No legislation is without weaknesses, and there has been contention about the meaning of various provisions of those statutes. Governmental entities trying to establish a trail in the McPherson area have requested and received opinions of the Kansas Attorney General on the proper application of the statutes, particularly related to the fencing and bonding requirements. Depending on your perspective on the desirability of preserving rail corridors for future use, through interim trail use, either the legislation is too burdensome or has not gone far enough.
There is an old adage that if everyone is pleased with the legislation, that it does nothing. In the case of this legislation, reflecting a compromise, it did something, but by the very nature of the compromise on which it was structured, left some ground for interpretation. The misuse of the provisions is documented in the kinds of examples cited in the requests for the Attorney General opinions. By way of example, a key concept in the legislation negotiations was that if property owners did not have fences on the other sides of their property not adjoining the corridor, that they should pay one-half of the cost of the fence they requested along the trail.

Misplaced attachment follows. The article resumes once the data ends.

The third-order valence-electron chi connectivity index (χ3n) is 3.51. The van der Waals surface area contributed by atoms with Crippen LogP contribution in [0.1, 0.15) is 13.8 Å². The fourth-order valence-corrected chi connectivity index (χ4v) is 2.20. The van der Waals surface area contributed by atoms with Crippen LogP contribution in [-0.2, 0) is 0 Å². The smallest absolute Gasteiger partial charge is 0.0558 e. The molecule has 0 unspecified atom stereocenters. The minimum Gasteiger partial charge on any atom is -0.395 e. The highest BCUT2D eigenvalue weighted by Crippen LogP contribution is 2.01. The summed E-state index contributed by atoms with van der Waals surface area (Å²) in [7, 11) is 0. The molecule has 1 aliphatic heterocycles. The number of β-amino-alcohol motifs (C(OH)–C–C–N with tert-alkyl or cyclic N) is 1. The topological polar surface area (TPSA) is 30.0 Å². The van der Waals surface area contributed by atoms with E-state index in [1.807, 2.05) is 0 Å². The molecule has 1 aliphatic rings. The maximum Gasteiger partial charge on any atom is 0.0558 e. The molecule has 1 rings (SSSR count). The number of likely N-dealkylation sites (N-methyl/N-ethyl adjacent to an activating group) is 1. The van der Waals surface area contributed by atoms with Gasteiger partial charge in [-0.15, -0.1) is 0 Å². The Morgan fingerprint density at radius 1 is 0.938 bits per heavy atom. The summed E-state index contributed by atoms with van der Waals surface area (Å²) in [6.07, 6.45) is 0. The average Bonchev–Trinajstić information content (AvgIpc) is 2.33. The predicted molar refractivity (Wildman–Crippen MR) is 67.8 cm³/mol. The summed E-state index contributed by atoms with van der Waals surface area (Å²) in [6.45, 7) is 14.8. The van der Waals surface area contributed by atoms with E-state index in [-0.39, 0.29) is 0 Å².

Having the property owner bear one-half of the cost was perceived as a safeguard to the trail operator, because the negotiators of the legislation believed that property owners would be more reasonable in their fence requests if they were paying their share. Some opponents to the trail concept seized on this provision, as linked to the bond or escrow requirement, to request bonds to be in substantially higher amounts than reasonably anticipated by requesting fences of a very expensive nature, for the purposes of calculating the bond amount, but not pursuing construction of such expensive fences, in essence nullifying the safeguard to the trail operator.